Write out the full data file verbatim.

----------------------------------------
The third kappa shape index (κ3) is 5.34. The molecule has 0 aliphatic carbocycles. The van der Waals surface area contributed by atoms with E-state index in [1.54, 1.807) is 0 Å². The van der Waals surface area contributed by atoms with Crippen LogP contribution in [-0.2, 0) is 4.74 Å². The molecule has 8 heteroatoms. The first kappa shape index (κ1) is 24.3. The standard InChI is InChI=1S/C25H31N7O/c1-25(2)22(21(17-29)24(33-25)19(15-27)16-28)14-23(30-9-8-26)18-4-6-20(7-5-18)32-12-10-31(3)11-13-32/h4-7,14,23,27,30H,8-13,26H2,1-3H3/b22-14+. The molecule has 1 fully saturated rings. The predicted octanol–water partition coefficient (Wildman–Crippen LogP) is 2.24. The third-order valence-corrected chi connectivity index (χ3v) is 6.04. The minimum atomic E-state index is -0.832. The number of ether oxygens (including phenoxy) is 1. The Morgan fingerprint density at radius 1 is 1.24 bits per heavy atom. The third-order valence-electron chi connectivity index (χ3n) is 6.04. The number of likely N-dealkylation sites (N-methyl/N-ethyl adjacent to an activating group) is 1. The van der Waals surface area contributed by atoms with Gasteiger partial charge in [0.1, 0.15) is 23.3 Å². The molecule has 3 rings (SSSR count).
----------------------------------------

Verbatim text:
The third kappa shape index (κ3) is 5.34. The molecule has 0 aliphatic carbocycles. The van der Waals surface area contributed by atoms with E-state index in [1.54, 1.807) is 0 Å². The van der Waals surface area contributed by atoms with Crippen LogP contribution in [-0.2, 0) is 4.74 Å². The molecule has 8 heteroatoms. The first kappa shape index (κ1) is 24.3. The standard InChI is InChI=1S/C25H31N7O/c1-25(2)22(21(17-29)24(33-25)19(15-27)16-28)14-23(30-9-8-26)18-4-6-20(7-5-18)32-12-10-31(3)11-13-32/h4-7,14,23,27,30H,8-13,26H2,1-3H3/b22-14+. The molecule has 1 fully saturated rings. The predicted octanol–water partition coefficient (Wildman–Crippen LogP) is 2.24. The third-order valence-corrected chi connectivity index (χ3v) is 6.04. The minimum atomic E-state index is -0.832. The number of ether oxygens (including phenoxy) is 1. The Morgan fingerprint density at radius 1 is 1.24 bits per heavy atom. The third-order valence-electron chi connectivity index (χ3n) is 6.04. The number of likely N-dealkylation sites (N-methyl/N-ethyl adjacent to an activating group) is 1. The van der Waals surface area contributed by atoms with Gasteiger partial charge in [0.1, 0.15) is 23.3 Å². The molecule has 3 rings (SSSR count).